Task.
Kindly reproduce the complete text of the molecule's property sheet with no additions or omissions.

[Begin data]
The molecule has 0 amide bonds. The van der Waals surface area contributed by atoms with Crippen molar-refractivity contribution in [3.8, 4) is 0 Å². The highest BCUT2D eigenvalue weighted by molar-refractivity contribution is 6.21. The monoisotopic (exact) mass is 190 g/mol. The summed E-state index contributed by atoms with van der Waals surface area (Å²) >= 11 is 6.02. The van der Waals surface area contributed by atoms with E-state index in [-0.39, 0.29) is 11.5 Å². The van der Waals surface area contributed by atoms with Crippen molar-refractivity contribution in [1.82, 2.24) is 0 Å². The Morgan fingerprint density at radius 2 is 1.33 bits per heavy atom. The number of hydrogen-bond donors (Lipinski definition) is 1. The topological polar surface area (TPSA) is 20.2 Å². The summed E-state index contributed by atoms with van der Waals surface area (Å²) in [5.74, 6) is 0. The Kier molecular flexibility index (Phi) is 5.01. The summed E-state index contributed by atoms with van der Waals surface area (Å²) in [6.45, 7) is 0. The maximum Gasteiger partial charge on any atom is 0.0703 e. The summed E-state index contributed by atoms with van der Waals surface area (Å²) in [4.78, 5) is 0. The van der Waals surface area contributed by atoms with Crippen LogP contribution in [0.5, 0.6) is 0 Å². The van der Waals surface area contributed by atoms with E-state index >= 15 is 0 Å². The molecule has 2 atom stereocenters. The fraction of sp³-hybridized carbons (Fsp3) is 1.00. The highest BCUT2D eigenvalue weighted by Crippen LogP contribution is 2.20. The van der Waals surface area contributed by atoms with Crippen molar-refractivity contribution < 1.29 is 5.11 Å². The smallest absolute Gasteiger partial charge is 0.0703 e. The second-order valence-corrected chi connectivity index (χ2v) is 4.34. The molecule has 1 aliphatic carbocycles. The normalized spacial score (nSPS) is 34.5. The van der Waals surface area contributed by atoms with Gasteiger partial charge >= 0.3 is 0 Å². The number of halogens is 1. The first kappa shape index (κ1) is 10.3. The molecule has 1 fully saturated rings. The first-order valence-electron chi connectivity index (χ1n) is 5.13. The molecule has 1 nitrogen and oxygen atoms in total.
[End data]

The molecule has 0 amide bonds. The van der Waals surface area contributed by atoms with Crippen molar-refractivity contribution in [3.8, 4) is 0 Å². The highest BCUT2D eigenvalue weighted by molar-refractivity contribution is 6.21. The monoisotopic (exact) mass is 190 g/mol. The summed E-state index contributed by atoms with van der Waals surface area (Å²) >= 11 is 6.02. The van der Waals surface area contributed by atoms with E-state index in [-0.39, 0.29) is 11.5 Å². The van der Waals surface area contributed by atoms with Crippen molar-refractivity contribution in [1.82, 2.24) is 0 Å². The Morgan fingerprint density at radius 2 is 1.33 bits per heavy atom. The number of hydrogen-bond donors (Lipinski definition) is 1. The topological polar surface area (TPSA) is 20.2 Å². The summed E-state index contributed by atoms with van der Waals surface area (Å²) in [5.74, 6) is 0. The Kier molecular flexibility index (Phi) is 5.01. The summed E-state index contributed by atoms with van der Waals surface area (Å²) in [6.45, 7) is 0. The maximum Gasteiger partial charge on any atom is 0.0703 e. The summed E-state index contributed by atoms with van der Waals surface area (Å²) in [4.78, 5) is 0. The van der Waals surface area contributed by atoms with Crippen LogP contribution in [0.5, 0.6) is 0 Å². The van der Waals surface area contributed by atoms with E-state index >= 15 is 0 Å². The molecule has 2 atom stereocenters. The fraction of sp³-hybridized carbons (Fsp3) is 1.00. The highest BCUT2D eigenvalue weighted by Crippen LogP contribution is 2.20. The van der Waals surface area contributed by atoms with Crippen molar-refractivity contribution < 1.29 is 5.11 Å². The smallest absolute Gasteiger partial charge is 0.0703 e. The second-order valence-corrected chi connectivity index (χ2v) is 4.34. The molecule has 1 aliphatic carbocycles. The normalized spacial score (nSPS) is 34.5. The van der Waals surface area contributed by atoms with Gasteiger partial charge >= 0.3 is 0 Å². The number of halogens is 1. The first kappa shape index (κ1) is 10.3. The molecule has 1 fully saturated rings. The first-order valence-electron chi connectivity index (χ1n) is 5.13. The molecule has 1 nitrogen and oxygen atoms in total.